Remembering the Telegraphist Air Gunners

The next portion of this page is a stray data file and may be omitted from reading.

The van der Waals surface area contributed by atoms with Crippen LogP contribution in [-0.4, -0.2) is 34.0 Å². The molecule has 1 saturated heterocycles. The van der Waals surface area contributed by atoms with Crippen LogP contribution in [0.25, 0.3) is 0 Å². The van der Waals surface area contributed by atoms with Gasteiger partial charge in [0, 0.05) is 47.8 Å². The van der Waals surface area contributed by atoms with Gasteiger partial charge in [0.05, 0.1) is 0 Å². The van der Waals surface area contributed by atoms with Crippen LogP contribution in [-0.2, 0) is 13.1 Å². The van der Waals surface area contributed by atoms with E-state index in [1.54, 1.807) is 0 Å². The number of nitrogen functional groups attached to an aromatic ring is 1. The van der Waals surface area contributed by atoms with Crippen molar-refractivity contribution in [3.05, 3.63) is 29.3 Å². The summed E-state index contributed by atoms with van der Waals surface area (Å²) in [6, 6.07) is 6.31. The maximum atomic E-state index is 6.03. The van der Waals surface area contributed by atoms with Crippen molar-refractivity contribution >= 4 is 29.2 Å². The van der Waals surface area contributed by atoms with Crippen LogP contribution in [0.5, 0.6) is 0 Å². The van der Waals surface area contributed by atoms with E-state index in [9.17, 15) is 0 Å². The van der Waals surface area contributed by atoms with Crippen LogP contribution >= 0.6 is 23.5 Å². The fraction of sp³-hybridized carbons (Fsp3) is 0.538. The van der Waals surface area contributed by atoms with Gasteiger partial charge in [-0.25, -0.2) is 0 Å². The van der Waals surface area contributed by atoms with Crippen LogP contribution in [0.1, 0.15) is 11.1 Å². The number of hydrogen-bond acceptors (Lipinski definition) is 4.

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Terence Crowley - Telegraphist Air Gunner The war began for me in 1938. This was the time of the Munich Crisis and I was a 13 year old schoolboy in Fulham, London. I was the eldest of 6 children and the population were issued with gas masks. My younger siblings were able to travel to school on their own but I was responsible for the young twins who were 4 years of age. This meant that I had to carry their gas masks as well as my own and for a schoolboy this was disastrous as I was unable to participate in games with my chums. I started work in the 2nd week of August.1939 but was told not to come in if war was declared which it was three weeks later. My younger brothers and sister were evacuated together with my mother and I stayed in London with my father. Things were very quiet for the first six months of the war and I remember when some German aircraft came over and strafed Wimbledon, a few of us lads cycled out to see the bullet holes in Putney Bridge. Like most lads, I wanted to be a pilot and I joined the Sea Cadet Corps. But the thing that moves me the most is when the blitz started. By this time Michael the brother next to me, he was 18 months younger, were both at home. We and all the neighbours from G block would take all out bedding down to the Shelter every night. One got to know of kinds of people who one never spoke to. At the young age that I was, one took everything in his stride. But what happened, as the German planes bombed us, night after night one could hear the debris of Shrapnel, Shell casings and bricks and rubble cascade down onto the roof of the shelter. Coming out in the morning to survey the damage. One day I came out to find that a bomb had landed in the next block and it had blown all the balconies from the front of the block. I had a paper round at the time and when going on my rounds often I could not deliver the papers because the houses were no longer there. I remember one large hole where two houses had been situated and was told that a land mine had demolished them. I had several jobs, one of which was in the office of Teofani the cigarette manufacturer. Sweets were rationed and the staff would ask me to go and get them some sweets as they were difficult to get. I blithely went out to the shops till I heard a clink on the road and I saw that a 4 inch long piece of shrapnel from a shell had fallen just beside me. That brought a halt to my sweet trips. At 17 I volunteered to be a pilot in the R.A.F. and took the three day examinations which I failed and the Board said that I could re-apply in 6 months time. By then I would be 18 and would not get a choice so I volunteered for the Royal Navy. I was accepted and when I had been there for a couple of weeks The Commanding Officer sent for me. He had received a letter from my father suggesting that I was wasted since I had been in the Air Cadet Corps for three years and had learned to read the Morse code. He asked if I would like to join the Fleet Air Arm and I jumped as the chance. I felt they were the cream as they were at sea and flying from an aircraft carrier called for a lot more skill than simply flying from land. After being checked medically etc. I was given one week leave and sent to join HMS St. Vincent as a trainee Telegraphist Air Gunner. The chums with whom I had joined the R.N. had to continue their initial training and in fact one of them came for T.A.G. training but he was a month later than me. From then on my life changed completely. From the horrors of the blitz and nightly trips to the shelter I was in the company of a crowd of lads my own age and our food was good. The top half of the 80 lads on the course were to be sent to Canada for training and the remainder sent to Worthy Down. I and my chums made it for the Canada trip and on my 18th birthday I took a train to Edinburgh and three days later We took ship on the new Queen Elizabeth bound for New York. There we took train for a two day trip to Yarmouth, in Nova Scotia. It was wonderful with all those black waiters, white coated serving us meals on the train. Seeing all the lights and colour of New Your after years of blackout was very exciting. In Yarmouth, Nova Scotia we embarked on 10 months of training. Radio Theory and Practice in Swordfish aircraft and Avro Ansons. All my life I have been sick on swings and roundabouts and when I went up in the aircraft I was airsick within half of an hour. I persevered and by the end of the course I was flying for 2 and a half hours without being sick. We had marvellous adventures while flying but it was a wonderful experience. I was commended for my perseverance. I enjoyed the excellent food we received in a country without rationing and the extra money we earned as flying crew. I came home in 1944 and was drafted to 781 squadron and did a flight of two and a half hours and showed that I could do the job but the next job was a five hour trip to the Orkney and Shetland Islands transporting a group of ENSO entertainers. I was so sick on the return journey that I was hopeless and so I was permanently grounded. However, I retained my rank and status and in fact was even promoted but I was restricted to ground duties, i.e. flying control and radio control. As the war was obviously near its end then was little to do, but on the airfield vehicles I learned the elements of driving and how to ride a motor cycle. I was demobbed in January 1946. My two school chums from home were killed, one in France shortly after D-day and the other went down with H.M.S. Hood. Some of my Canada classmates were killed while others had varying adventures. From the horrors of the blitz, once I joined the armed forces my life was terrific. My sympathies go out to the sweethearts and wives who were left at home, and how my mother coped with so many children, a second sister was born in 1943 two months before I left for Canada, worrying about the fate of her children I do not know. When I came home from my training, of course they were suffering from the buzz bombs and the new flying bomb. One could hear the drone which stopped when the bomb was about to fall and it certainly was not something one listened to with pleasure. Original Article was published on: World War 2 People’s War (Archive of World War II Memories) November 11, 2004; by the Leicestershire Library Services - Hinckley Library